How To Lower Your Credit Card Interest Rate (2023)

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The cost of borrowing money can skyrocket when using a credit card over other types of loans. Paying some fee to borrow money for longer than a billing cycle remains unavoidable in most circumstances and we always recommend paying your balance in full each month to avoid incurring any interest. But for those who need to carry a balance, interest rates can seem less like an inconvenience to avoid and more like a major budget line item to account for.

Cards with high 25% to 30% APRs make carrying a balance an expensive endeavor, but even a 10% APR can be high compared to other forms of borrowing. While it is true the lender sets your interest rate when you open a card, few are immovable. It is possible, with some effort, to negotiate or renegotiate your interest rate(s). Results may vary depending on your credit history, outstanding balance and other factors, but if you’re prepared and ask at the right time you may stand a good chance of lowering your rate and saving yourself money.

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The Slate Edge does not offer rewards on purchases.

Welcome Bonus

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Annual Fee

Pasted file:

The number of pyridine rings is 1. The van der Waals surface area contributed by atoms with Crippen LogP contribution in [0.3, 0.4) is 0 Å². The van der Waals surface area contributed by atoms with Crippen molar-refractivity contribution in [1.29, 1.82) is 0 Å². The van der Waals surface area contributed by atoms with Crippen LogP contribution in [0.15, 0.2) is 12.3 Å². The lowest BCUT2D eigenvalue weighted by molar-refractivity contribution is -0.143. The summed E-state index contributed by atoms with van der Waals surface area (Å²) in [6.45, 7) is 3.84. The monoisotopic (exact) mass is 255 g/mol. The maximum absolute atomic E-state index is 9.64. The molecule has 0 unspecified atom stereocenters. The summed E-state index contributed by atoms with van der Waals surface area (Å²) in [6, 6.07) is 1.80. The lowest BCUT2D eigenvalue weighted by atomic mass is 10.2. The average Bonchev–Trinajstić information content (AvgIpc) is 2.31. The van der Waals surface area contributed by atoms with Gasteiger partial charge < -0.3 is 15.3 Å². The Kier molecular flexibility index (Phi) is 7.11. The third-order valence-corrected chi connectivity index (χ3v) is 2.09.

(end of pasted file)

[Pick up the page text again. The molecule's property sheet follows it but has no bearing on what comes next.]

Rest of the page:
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Regular APR

19.24% - 27.99% Variable

Credit Score

Excellent, Good(700 - 749)

(Video) How to Lower Credit Card Interest Rates
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Editorial Review

The Chase Slate Edge is a reasonable option for those looking to consolidate debt.

Pros & Cons

  • Introductory APR
  • Get an automatic, one-time review for a higher credit limit when you pay on time, and spend $500 in your first six months.
  • No annual fee
  • Doesn’t earn rewards
  • High balance transfer fee
  • High foreign transaction fee

Card Details

  • Start off strong with 0% Intro APR for 18 months from account opening on purchases and balance transfers. A variable APR of 19.24% – 27.99% on balance transfers and purchases after the introductory period ends.
  • Lower your interest rate by 2% each year. Automatically be considered for an APR reduction when you pay on time, and spend at least $1000 on your card by your next account anniversary.